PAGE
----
Lastly, the tips of several radicles of Vicia faba and Phaseolus multiflorus were thickly coated with grease for a length of 3 mm. This matter, which is highly injurious to most plants, did not kill or stop the growth of the tips, and only slightly lessened the rate of growth of the whole radicle; but it generally delayed a little the geotropic bending of the upper part.


The several foregoing cases would tell us nothing, if the tip itself was the part which became most bent; but we know that it is a part distant from the tip by some millimeters which grows quickest, and which, under the influence of geotropism, bends most. We have no reason to suppose that this part is injured by the death or injury of the tip; and it is certain

[page 543]

that after the tip has been destroyed this part goes on growing at such a rate, that its length was often doubled in a day. We have also seen that the destruction of the tip does not prevent the adjoining part from bending, if this part has already received some influence from the tip. As with horizontally extended radicles, of which the tip has been cut off or destroyed, the part which ought to bend most remains motionless for many hours or days, although exposed at right angles to the full influence of geotropism, we must conclude that the tip alone is sensitive to this power, and transmits some influence or stimulus to the adjoining parts, causing them to bend. We have direct evidence of such transmission; for when a radicle was left extended horizontally for an hour or an hour and a half, by which time the supposed influence will have travelled a little distance from the tip, and the tip was then cut off, the radicle afterwards became bent, although placed perpendicularly. The terminal portions of several radicles thus treated continued for some time to grow in the direction of their newly acquired curvature; for as they were destitute of tips, they were no longer acted on by geotropism. But after three or four days when new vegetative points were formed, the radicles were again acted on by geotropism, and now they curved themselves perpendicularly downwards. To see anything of the above kind in the animal kingdom, we should have to suppose than an animal whilst lying down determined to rise up in some particular direction; and that after its head had been cut off, an impulse continued to travel very slowly along the nerves to the proper muscles; so that after several hours the headless animal rose up in the predetermined direction.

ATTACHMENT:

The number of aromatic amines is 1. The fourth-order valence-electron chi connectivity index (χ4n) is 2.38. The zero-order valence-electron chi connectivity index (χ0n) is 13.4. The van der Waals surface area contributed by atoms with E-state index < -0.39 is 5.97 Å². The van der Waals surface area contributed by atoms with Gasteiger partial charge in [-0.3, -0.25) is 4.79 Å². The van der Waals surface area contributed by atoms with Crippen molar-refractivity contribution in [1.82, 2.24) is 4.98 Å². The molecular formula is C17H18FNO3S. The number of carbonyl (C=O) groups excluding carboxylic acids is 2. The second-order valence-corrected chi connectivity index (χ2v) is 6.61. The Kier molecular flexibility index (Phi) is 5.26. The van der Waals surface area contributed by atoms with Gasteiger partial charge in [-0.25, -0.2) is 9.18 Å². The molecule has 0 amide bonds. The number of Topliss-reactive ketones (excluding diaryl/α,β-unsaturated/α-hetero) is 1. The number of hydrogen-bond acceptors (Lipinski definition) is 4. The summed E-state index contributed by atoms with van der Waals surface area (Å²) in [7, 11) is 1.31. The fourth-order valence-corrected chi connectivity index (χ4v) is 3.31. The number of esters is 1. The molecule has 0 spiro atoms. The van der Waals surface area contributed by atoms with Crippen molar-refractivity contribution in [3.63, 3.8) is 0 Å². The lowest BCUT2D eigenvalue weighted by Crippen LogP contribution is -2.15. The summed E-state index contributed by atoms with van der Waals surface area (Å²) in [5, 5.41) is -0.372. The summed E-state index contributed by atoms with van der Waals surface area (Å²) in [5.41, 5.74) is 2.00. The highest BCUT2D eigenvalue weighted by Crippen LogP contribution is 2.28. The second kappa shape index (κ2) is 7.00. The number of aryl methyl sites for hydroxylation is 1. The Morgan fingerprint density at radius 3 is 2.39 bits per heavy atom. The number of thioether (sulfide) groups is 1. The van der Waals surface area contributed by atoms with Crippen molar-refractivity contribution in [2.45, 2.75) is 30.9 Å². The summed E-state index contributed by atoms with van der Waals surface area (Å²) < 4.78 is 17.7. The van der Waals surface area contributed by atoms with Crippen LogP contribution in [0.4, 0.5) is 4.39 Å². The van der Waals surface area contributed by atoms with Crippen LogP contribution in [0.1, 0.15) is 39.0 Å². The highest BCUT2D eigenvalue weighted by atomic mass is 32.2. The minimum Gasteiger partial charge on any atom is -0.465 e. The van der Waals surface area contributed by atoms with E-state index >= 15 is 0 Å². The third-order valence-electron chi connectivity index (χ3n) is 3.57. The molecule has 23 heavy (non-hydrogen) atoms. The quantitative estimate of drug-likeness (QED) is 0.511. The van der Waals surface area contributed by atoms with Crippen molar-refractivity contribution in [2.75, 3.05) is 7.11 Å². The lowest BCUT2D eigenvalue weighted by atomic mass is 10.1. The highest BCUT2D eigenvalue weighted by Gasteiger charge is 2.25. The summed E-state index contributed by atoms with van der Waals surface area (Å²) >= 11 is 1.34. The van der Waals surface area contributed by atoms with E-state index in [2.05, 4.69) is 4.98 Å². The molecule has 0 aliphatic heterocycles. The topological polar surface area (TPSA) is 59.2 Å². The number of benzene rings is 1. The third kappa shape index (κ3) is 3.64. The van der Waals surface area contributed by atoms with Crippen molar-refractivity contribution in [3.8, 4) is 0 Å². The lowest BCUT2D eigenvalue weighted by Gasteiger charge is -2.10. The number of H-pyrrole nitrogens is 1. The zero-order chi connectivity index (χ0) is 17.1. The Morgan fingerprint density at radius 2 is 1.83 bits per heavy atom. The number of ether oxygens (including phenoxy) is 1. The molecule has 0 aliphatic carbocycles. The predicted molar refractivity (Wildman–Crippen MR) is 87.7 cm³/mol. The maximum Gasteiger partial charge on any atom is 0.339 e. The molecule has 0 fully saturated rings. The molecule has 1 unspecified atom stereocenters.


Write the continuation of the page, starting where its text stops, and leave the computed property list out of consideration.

As the tip of the radicle has been found to be the

[page 544]

part which is sensitive to geotropism in the members of such distinct families as the Leguminosae, Malvaceae, Cucurbitaceae and Gramineae, we may infer that this character is common to the roots of most seedling plants. Whilst a root is penetrating the ground, the tip must travel first; and we can see the advantage of its being sensitive to geotropism, as it has to determine the course of the whole root. Whenever the tip is deflected by any subterranean obstacle, it will also be an advantage that a considerable length of the root should be able to bend, more especially as the tip itself grows slowly and bends but little, so that the proper downward course may be soon recovered. But it appears at first sight immaterial whether this were effected by the whole growing part being sensitive to geotropism, or by an influence transmitted exclusively from the tip. We should, however, remember that it is the tip which is sensitive to the contact of hard objects, causing the radicle to bend away from them, thus guiding it along the lines of least resistance in the soil. It is again the tip which is alone sensitive, at least in some cases, to moisture, causing the radicle to bend towards its source. These two kinds of sensitiveness conquer for a time the sensitiveness to geotropism, which, however, ultimately prevails. Therefore, the three kinds of sensitiveness must often come into antagonism; first one prevailing, and then another; and it would be an advantage, perhaps a necessity, for the interweighing and reconciling of these three kinds of sensitiveness, that they should be all localised in the same group of cells which have to transmit the command to the adjoining parts of the radicle, causing it to bend to or from the source of irritation.


Finally, the fact of the tip alone being sensitive to

[page 545]

the attraction of gravity has an important bearing on the theory of geotropism. Authors seem generally to look at the bending of a radicle towards the centre of the earth, as the direct result of gravitation, which is believed to modify the growth of the upper or lower surfaces, in such a manner as to induce curvature in the proper direction. But we now know that it is the tip alone which is acted on, and that this part transmits some influence to the adjoining parts, causing them to curve downwards. Gravity does not appear to act in a more direct manner on a radicle, than it does on any lowly organised animal, which moves away when it feels some weight or pressure.

[page 546]